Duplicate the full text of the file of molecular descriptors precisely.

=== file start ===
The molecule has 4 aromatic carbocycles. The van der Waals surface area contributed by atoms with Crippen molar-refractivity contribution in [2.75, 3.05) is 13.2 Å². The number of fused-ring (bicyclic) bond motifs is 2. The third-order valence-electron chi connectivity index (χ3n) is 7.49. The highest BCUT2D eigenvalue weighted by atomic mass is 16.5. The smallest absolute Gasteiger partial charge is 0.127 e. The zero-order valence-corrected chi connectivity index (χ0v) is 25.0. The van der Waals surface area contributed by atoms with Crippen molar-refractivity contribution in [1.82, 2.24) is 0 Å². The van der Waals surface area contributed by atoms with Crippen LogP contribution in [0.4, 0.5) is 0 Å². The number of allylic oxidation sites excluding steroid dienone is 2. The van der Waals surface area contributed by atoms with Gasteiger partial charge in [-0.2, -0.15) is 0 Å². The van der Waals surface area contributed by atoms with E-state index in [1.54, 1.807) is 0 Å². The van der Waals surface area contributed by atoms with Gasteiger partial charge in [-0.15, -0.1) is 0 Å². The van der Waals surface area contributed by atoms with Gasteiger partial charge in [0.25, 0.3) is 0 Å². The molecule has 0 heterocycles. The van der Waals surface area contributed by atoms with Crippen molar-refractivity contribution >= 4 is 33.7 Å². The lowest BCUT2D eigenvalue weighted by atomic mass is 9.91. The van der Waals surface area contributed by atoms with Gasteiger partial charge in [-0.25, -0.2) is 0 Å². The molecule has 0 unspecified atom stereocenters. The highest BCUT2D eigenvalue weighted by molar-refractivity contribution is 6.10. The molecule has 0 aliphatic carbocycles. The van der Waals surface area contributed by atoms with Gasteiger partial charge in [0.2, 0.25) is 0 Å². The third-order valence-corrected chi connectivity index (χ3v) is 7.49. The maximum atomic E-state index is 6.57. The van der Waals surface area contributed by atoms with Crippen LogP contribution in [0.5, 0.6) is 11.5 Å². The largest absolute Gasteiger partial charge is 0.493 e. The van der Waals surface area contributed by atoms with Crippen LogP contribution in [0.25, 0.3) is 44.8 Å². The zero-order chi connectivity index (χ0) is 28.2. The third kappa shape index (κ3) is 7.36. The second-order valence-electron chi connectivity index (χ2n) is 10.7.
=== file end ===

The molecule has 4 aromatic carbocycles. The van der Waals surface area contributed by atoms with Crippen molar-refractivity contribution in [2.75, 3.05) is 13.2 Å². The number of fused-ring (bicyclic) bond motifs is 2. The third-order valence-electron chi connectivity index (χ3n) is 7.49. The highest BCUT2D eigenvalue weighted by atomic mass is 16.5. The smallest absolute Gasteiger partial charge is 0.127 e. The zero-order valence-corrected chi connectivity index (χ0v) is 25.0. The van der Waals surface area contributed by atoms with Crippen molar-refractivity contribution in [1.82, 2.24) is 0 Å². The van der Waals surface area contributed by atoms with Crippen LogP contribution in [0.4, 0.5) is 0 Å². The number of allylic oxidation sites excluding steroid dienone is 2. The van der Waals surface area contributed by atoms with Gasteiger partial charge in [-0.2, -0.15) is 0 Å². The van der Waals surface area contributed by atoms with E-state index in [1.54, 1.807) is 0 Å². The van der Waals surface area contributed by atoms with Gasteiger partial charge in [-0.15, -0.1) is 0 Å². The van der Waals surface area contributed by atoms with Gasteiger partial charge in [0.25, 0.3) is 0 Å². The molecule has 0 heterocycles. The van der Waals surface area contributed by atoms with Crippen molar-refractivity contribution >= 4 is 33.7 Å². The lowest BCUT2D eigenvalue weighted by atomic mass is 9.91. The van der Waals surface area contributed by atoms with Gasteiger partial charge in [-0.25, -0.2) is 0 Å². The molecule has 0 unspecified atom stereocenters. The highest BCUT2D eigenvalue weighted by molar-refractivity contribution is 6.10. The molecule has 0 aliphatic carbocycles. The van der Waals surface area contributed by atoms with Gasteiger partial charge in [0.2, 0.25) is 0 Å². The third-order valence-corrected chi connectivity index (χ3v) is 7.49. The maximum atomic E-state index is 6.57. The van der Waals surface area contributed by atoms with Crippen LogP contribution in [0.5, 0.6) is 11.5 Å². The largest absolute Gasteiger partial charge is 0.493 e. The van der Waals surface area contributed by atoms with Crippen LogP contribution in [0.25, 0.3) is 44.8 Å². The zero-order chi connectivity index (χ0) is 28.2. The third kappa shape index (κ3) is 7.36. The second-order valence-electron chi connectivity index (χ2n) is 10.7.